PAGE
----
A new study finds that half of the active video gamers in the US play online and that over half of them are women.

Video game players are overwhelmingly young teenage boys, solitary nerds, hunkered down over their joysticks, locked away in dark rooms far from the real world. Right?

Not according to "The Active Gamer 2006 Report" released by Nielsen//NetRatings.

Confounding the stereotypes, the report shows that among the 117 million active gamers in the US (defined as consumers over the age of 13 who play games at least one hour a week), not only are the social elements of video games increasingly important, with more than half of them (56%) playing online, but also 64% of all online gamers are women.

Playing together — with girls — it is a whole new gaming world out there.

Led by teenagers who are socially involved in game playing about seven hours a week, the study found that most gamers now spend upward of five hours a week playing games socially.

And, even though men still outnumber women in the overall video game universe by more than two to one, women now make up nearly two-thirds of all online gamers.

In addition, the research found that although teenagers account for the largest percentage (40%) of active gamers, more than 15 million of them (13%) are now 45 years or older.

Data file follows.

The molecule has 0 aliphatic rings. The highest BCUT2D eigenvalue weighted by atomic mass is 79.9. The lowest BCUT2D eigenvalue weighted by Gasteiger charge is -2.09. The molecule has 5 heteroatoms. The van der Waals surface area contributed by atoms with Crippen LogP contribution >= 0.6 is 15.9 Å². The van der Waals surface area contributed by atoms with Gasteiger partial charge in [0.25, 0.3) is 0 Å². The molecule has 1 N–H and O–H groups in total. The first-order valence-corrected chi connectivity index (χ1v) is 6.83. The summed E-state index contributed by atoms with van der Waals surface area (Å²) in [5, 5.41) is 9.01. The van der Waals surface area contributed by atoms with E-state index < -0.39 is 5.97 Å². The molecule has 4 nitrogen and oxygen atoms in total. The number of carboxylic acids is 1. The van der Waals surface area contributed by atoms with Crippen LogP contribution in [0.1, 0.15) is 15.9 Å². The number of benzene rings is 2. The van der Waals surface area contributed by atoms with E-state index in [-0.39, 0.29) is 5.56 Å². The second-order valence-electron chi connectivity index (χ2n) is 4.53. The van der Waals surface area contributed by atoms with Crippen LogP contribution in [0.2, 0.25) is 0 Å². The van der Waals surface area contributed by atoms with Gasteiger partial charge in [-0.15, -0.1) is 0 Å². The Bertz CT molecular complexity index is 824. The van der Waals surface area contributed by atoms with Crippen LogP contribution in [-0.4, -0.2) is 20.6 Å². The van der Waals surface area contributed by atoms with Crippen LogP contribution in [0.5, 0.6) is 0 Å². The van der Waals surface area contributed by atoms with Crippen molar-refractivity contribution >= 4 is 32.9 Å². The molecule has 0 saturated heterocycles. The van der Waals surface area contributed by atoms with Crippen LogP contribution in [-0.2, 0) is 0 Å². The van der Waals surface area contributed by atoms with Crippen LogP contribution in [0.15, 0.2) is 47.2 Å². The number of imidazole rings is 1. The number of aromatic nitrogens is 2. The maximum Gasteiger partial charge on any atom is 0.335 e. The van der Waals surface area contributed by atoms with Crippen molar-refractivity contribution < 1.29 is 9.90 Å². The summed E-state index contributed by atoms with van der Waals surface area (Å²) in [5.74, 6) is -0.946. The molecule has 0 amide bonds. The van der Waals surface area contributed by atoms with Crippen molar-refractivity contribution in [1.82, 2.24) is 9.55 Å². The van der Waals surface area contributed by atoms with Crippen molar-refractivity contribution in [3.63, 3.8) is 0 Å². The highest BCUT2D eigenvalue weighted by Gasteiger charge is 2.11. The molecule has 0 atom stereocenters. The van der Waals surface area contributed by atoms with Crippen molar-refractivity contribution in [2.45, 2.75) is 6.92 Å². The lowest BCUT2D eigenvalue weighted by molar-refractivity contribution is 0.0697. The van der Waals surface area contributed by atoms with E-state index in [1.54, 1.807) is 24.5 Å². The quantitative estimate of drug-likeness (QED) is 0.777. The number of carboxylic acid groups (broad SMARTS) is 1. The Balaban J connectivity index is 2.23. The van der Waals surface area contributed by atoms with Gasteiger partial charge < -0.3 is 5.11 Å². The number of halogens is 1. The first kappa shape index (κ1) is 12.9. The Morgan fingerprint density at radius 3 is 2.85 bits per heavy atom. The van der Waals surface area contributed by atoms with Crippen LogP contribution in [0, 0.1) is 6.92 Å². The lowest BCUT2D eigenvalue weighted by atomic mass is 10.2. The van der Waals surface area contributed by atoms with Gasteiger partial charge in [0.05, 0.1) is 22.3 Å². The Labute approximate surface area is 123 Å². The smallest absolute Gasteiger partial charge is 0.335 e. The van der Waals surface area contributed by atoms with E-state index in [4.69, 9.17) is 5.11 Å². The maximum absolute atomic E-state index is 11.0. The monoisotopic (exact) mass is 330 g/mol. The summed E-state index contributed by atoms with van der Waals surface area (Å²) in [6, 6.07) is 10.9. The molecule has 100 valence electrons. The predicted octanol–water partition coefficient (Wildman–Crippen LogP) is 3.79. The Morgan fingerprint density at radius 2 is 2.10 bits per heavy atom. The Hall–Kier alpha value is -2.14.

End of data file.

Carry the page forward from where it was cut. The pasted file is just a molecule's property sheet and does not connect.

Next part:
"The expansion of next generation hardware and technology in the marketplace is simultaneously delivering new ecosystems of social exchange, interactive entertainment, media experiences and advertising models," said Emily Della Maggiora of Nielsen. "We see how important online gaming is in terms of connecting people and bringing communities of gamers together. [It] has the power to unite gamers across the street and/or around the world."

During the past six months, on average active gamers purchased four games. Of those, 90% were bought in retail stores, with the remaining 10% purchased online.

On average, active gamers spend 47 hours playing each individual game they purchase. They spend an average of $16 a month on video games, and usually spend about a quarter of their weekly leisure time (13 out of 55.3 hours) playing video games.

More here.